The real star of Czech cuisine, if you haven’t guessed already, is the meat. Every carnivore dish has been absolutely delicious, and I haven’t even been eating at upscale places, so that’s really saying something. And even though there are many specialties of roasted meat, such as the roast “pork knee” that is basically a giant hunk (the biggest I saw was 6 inches) of roast pork leg on the joint or the roast pheasant with red stewed sauerkraut below, the meat is best when served in copious amounts of gravy.
And by gravy, I mean Exhibit A, Czech goulash, here served with regular bread dumplings (knedlik) and ones with bacon.
The goulash surprised me, as I had been expecting a paprika-tinged goulash with caraway seed. I had heard the latter was a popular addition in CZ. But it’s really just a nice beef stew. Or this roasted pork shoulder with plain bread dumplings and white sauerkraut.
Tired of gravy? You could soak your meat in a bowl of garlic soup. Imagine a French onion soup, but with ham in addition to the croutons and cheese. Better to ward off vampires, too.
It’s not that Czechs don’t eat vegetables, but other than the ubiquitous cabbage, there aren’t many served in the meat-and-potatoes (I’m speaking figuratively, and I guess literally) places around town. I did, for you doubters, document some vegetables sold in the market. I didn’t see these beautiful cauliflower served anywhere. We have the conical cabbages in Eugene, but I don’t know how they are different from regular cabbage. The importance of sauerkraut can’t be overstated — without it, I firmly believe the whole country would have scurvy. One really needs to partake in cabbage, in all its forms, if one is to get any vegetably vitamins in Prague.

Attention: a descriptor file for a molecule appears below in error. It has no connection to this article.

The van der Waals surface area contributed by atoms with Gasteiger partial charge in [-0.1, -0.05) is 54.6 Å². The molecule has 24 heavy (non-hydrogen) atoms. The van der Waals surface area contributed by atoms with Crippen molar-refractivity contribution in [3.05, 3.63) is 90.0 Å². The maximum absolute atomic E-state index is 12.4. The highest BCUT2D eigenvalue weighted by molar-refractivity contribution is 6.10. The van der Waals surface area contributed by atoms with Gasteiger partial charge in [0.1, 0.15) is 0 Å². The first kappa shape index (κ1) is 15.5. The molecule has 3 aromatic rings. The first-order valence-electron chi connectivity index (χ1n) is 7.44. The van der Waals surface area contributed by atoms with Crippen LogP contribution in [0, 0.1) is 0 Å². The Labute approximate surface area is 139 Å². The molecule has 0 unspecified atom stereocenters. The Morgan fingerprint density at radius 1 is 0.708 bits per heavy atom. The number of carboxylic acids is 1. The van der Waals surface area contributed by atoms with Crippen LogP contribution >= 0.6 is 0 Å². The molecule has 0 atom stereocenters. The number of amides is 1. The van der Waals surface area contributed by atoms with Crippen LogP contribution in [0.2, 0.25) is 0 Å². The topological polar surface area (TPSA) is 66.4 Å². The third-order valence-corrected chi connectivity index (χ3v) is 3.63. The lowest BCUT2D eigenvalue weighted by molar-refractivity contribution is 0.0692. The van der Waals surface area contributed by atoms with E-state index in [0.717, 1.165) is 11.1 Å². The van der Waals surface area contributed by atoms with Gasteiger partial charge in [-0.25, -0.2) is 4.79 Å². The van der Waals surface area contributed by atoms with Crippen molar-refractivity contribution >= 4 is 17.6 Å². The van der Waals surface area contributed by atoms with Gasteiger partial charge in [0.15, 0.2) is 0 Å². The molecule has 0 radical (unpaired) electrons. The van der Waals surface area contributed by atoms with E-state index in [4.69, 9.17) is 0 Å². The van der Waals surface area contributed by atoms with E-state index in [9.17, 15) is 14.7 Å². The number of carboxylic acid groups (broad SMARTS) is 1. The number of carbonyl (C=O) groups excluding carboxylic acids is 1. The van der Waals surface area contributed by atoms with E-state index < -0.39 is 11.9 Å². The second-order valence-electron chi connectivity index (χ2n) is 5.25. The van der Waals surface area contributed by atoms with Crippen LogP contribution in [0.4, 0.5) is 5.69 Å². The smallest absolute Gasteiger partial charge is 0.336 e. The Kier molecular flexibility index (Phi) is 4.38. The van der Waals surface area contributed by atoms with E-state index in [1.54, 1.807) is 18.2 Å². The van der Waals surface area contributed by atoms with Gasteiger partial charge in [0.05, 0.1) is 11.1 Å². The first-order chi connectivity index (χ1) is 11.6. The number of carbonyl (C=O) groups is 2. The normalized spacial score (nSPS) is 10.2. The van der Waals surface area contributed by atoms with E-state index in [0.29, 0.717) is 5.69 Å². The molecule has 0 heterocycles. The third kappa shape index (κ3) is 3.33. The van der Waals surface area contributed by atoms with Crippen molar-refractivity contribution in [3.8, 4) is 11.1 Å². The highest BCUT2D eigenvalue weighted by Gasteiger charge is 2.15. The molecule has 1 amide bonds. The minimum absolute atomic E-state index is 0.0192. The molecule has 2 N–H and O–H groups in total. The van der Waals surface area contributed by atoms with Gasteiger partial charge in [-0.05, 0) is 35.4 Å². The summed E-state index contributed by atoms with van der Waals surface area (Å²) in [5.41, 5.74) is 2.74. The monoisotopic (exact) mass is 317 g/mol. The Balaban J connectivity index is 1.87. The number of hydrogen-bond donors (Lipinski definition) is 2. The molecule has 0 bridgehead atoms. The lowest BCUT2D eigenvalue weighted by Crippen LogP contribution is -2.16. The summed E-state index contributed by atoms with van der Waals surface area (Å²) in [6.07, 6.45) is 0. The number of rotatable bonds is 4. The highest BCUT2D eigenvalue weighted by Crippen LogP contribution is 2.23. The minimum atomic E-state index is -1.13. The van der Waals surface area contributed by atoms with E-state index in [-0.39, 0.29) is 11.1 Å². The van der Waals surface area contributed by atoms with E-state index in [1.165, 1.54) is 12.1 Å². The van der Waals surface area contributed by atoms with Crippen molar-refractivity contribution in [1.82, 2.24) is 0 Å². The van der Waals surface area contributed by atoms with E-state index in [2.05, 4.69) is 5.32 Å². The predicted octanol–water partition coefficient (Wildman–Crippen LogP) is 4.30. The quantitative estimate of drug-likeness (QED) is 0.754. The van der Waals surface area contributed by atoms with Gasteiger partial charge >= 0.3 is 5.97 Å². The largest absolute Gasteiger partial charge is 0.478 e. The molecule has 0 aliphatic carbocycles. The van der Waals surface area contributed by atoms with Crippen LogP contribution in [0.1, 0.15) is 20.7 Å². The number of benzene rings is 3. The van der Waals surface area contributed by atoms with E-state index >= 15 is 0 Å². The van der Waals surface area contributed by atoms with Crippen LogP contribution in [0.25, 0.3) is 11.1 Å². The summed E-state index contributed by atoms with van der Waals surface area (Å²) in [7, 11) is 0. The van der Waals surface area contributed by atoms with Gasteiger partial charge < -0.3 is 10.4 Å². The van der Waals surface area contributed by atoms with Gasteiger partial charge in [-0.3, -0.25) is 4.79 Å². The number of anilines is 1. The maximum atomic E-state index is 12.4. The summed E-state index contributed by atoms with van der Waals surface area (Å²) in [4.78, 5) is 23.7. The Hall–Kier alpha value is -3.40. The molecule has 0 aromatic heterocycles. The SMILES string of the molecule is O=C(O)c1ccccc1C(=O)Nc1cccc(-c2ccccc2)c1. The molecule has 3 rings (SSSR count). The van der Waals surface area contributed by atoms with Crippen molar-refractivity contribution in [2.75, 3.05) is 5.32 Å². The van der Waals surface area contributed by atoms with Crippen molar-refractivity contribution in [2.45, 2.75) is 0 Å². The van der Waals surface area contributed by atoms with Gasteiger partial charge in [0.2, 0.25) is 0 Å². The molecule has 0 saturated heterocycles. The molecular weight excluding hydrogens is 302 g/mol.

Or of course, one could just eat fruit. Let them eat garnishes, cried Marienska Antonova. Or the slivovitz-macerated dried plums hidden in these bacon rolls. YUM.
And then you’d be heathly enough to partake in this platter of delights, the Bohemian Wedding Feast at U Medviku, a brewery restaurant established in the 15th century. I see this as the salad bar of Czech cuisine. Duck, roast port, ham, and sausages are surrounded by red and white sauerkraut and several kinds of dumplings.
Yes, believe it or not, we did it. She made such a lovely, delicious bride. Speaking of couples, I was happy to have trekked out to the Frank Gehry building that caused a stir a decade or so ago. Like so many things in Prague, the “Dancing” or “Fred and Ginger” building is a study in complements. Like gravy and dumplings, meat and sauerkraut…
Tanks and bulldozers in the Mobius strip of the 20th century…
A fuzzy plush bear with a machine gun, a museum of communism…
Prague is all about juxtaposition.
I’m stuck at JFK for a few more hours. Missed the connection to Seattle, so I’m flying home today. Can’t even tell you how tired I am. I think it’s time to detox with some good Oregon berries!